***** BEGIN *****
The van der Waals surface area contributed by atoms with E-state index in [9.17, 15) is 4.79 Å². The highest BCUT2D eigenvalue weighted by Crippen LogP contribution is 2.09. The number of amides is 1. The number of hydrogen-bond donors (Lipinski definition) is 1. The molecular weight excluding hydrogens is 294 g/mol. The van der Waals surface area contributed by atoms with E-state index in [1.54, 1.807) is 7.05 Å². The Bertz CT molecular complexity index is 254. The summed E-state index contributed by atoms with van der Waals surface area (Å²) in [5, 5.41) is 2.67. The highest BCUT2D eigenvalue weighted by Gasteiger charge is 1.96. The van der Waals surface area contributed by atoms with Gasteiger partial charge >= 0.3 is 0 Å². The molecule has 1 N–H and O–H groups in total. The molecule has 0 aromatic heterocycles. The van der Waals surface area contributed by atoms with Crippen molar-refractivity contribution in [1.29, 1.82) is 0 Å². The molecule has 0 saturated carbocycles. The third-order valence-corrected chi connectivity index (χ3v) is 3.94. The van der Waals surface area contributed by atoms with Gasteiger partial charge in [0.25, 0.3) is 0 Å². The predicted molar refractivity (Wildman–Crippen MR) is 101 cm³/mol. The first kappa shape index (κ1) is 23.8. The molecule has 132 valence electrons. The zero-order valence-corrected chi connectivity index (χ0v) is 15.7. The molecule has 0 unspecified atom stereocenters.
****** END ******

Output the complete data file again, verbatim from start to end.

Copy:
The van der Waals surface area contributed by atoms with E-state index in [9.17, 15) is 4.79 Å². The highest BCUT2D eigenvalue weighted by Crippen LogP contribution is 2.09. The number of amides is 1. The number of hydrogen-bond donors (Lipinski definition) is 1. The molecular weight excluding hydrogens is 294 g/mol. The van der Waals surface area contributed by atoms with E-state index in [1.54, 1.807) is 7.05 Å². The Bertz CT molecular complexity index is 254. The summed E-state index contributed by atoms with van der Waals surface area (Å²) in [5, 5.41) is 2.67. The highest BCUT2D eigenvalue weighted by Gasteiger charge is 1.96. The van der Waals surface area contributed by atoms with Gasteiger partial charge >= 0.3 is 0 Å². The molecule has 1 N–H and O–H groups in total. The molecule has 0 aromatic heterocycles. The van der Waals surface area contributed by atoms with Crippen molar-refractivity contribution in [1.29, 1.82) is 0 Å². The molecule has 0 saturated carbocycles. The third-order valence-corrected chi connectivity index (χ3v) is 3.94. The van der Waals surface area contributed by atoms with Gasteiger partial charge in [0.25, 0.3) is 0 Å². The predicted molar refractivity (Wildman–Crippen MR) is 101 cm³/mol. The first kappa shape index (κ1) is 23.8. The molecule has 132 valence electrons. The zero-order valence-corrected chi connectivity index (χ0v) is 15.7. The molecule has 0 unspecified atom stereocenters.